The Department of Defense wants to share bands of the electromagnetic spectrum with industry — and to do so, it needs a modern IT infrastructure to support automated sharing back and forth.
Defense officials said Thursday ahead of the release of a new spectrum sharing strategy that advanced technology will make the military more efficient and effective in allotting bandwidth to commercial companies who wish to use it to develop 5G wireless technology. The new strategy lays out a plan for how the DOD hopes to share the electromagnetic spectrum, rather than leasing it, while also requesting the use of some frequencies once reserved for the private sector.
New technologies include advanced radiofrequency sharing devices and modernized IT that can automate broad spectrum sharing across the department and between the public and private sectors.
Currently, much of the military’s command and control structure is reliant on the electromagnetic spectrum, particularly radio frequency communications. But as more mobile devices are cleared for military use, demands on the spectrum have increased and changes need to be made to the governance of frequency band use, the officials said.
The existing IT for spectrum sharing is “in the Flintstones era,” one DOD official told reporters. “We need to get some more modernized IT to be able to coordinate across the department faster.”
Part of the strain on spectrum space has been the DOD’s own shift to using more mobile devices. The growth of communications technology within and outside of the DOD has led to a “congested” environment that quickly is becoming untenable, according to the new strategy.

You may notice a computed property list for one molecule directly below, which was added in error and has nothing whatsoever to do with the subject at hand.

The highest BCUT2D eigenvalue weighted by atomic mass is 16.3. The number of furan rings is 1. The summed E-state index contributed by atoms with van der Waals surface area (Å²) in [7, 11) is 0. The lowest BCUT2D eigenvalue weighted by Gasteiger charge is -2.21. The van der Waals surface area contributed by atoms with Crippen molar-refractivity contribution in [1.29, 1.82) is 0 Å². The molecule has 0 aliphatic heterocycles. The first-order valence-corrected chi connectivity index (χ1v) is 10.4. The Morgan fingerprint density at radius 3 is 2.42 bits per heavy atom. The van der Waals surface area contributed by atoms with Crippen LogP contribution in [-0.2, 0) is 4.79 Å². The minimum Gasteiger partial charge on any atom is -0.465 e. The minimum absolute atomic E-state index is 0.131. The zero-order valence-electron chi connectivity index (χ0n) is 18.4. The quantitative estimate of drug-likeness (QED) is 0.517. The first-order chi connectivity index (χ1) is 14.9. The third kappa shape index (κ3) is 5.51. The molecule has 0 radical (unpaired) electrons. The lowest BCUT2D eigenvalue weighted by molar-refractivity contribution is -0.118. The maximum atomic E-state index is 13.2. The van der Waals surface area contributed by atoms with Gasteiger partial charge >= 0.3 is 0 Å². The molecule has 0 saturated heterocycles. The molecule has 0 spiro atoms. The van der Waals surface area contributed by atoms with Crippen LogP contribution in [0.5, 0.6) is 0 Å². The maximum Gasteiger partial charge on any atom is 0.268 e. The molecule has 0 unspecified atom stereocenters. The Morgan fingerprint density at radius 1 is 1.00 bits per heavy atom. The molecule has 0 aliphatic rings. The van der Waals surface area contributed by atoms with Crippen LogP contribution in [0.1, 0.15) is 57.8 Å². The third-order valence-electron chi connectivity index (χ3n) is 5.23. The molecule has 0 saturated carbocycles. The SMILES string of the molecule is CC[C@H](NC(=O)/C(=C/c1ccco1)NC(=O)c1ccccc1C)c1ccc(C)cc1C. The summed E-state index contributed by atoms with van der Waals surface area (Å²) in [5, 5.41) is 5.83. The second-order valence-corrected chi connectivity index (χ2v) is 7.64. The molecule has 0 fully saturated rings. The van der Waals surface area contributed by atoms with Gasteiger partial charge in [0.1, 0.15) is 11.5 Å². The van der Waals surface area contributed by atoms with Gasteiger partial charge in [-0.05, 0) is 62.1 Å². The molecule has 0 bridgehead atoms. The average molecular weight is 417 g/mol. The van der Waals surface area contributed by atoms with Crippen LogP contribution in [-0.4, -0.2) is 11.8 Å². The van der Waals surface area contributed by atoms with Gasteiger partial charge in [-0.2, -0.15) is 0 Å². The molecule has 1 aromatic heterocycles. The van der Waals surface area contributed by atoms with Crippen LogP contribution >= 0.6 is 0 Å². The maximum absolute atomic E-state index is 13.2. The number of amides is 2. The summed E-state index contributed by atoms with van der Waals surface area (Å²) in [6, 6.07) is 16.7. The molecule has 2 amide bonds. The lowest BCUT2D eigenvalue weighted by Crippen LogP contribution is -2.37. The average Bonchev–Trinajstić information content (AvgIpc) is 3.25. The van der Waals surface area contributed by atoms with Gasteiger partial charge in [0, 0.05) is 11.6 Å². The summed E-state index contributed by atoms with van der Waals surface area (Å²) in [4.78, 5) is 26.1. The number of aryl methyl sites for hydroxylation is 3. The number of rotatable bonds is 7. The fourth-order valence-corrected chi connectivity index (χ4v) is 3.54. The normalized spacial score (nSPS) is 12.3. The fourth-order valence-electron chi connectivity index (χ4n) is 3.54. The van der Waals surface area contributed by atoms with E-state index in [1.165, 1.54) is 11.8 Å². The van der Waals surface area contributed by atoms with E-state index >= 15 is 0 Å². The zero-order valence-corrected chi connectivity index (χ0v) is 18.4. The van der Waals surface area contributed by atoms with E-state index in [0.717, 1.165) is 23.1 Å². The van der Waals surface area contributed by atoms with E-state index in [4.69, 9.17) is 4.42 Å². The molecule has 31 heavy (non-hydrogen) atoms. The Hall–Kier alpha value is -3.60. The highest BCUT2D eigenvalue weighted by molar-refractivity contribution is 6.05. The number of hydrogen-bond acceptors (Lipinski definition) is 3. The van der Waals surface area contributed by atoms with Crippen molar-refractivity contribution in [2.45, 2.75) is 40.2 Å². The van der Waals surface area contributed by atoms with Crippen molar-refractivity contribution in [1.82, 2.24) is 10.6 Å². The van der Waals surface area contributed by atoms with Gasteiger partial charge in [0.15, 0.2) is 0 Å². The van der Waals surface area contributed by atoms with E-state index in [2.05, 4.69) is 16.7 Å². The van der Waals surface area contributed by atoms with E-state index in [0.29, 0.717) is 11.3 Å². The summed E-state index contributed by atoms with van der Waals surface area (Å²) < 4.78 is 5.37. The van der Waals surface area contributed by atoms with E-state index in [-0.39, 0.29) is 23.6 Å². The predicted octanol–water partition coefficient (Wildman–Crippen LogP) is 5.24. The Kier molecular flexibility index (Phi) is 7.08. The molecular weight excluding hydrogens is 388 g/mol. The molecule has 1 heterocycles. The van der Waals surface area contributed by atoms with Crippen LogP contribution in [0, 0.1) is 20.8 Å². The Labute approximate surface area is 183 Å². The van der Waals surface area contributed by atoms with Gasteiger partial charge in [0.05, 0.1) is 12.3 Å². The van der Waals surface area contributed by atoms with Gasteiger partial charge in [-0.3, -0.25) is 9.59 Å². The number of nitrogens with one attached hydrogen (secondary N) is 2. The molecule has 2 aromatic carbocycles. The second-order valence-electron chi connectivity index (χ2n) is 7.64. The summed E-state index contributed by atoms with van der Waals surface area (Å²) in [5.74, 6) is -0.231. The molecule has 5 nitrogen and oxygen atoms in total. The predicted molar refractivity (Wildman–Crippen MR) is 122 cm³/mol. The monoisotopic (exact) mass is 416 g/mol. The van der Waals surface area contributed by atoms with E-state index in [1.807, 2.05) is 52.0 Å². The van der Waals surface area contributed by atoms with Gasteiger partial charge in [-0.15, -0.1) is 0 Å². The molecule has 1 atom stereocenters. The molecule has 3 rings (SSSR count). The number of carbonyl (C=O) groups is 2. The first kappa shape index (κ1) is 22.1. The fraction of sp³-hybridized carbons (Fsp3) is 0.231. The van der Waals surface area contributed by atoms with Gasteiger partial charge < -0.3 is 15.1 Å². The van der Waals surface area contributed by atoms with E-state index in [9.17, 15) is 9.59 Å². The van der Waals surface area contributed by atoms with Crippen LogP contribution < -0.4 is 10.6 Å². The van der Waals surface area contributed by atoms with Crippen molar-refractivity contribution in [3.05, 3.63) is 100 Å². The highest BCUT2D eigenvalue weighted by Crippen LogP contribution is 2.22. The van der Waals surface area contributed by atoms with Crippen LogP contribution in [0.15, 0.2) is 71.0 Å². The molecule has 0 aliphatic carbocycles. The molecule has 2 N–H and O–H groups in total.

“The rise of mobile systems and digital technology across the globe has placed enormous strain on the available spectrum for DOD’s command, control, and communication needs. This strategy will help set the conditions needed to ensure our warfighters have freedom of action within the electromagnetic spectrum to successfully conduct operations and training in congested, contested and constrained multi-domain environments across the globe,” Dana Deasy, DOD chief information officer, said in a news release about the strategy.
In the past decades of counterinsurgency warfare, the military did not need to worry as much about degraded network communications or electronic warfare that could block its signals. But as it pivots to focus on the specter of great power war, the department is working to ensure communications network viability in the face of attacks on its EMS.
DOD officials acknowledged some in industry might be unwilling to let go of the current divisions of the spectrum. But they said the new model of shared spectrum is a part of an enterprise approach to re-thinking communications networks. The new approach was designed with the futuristic network-of-networks approach to warfare the DOD is developing called Joint All Domain Command and Control (JADC2).
“The JADC2 concept is extremely dependent on the electromagnetic spectrum,” an official said.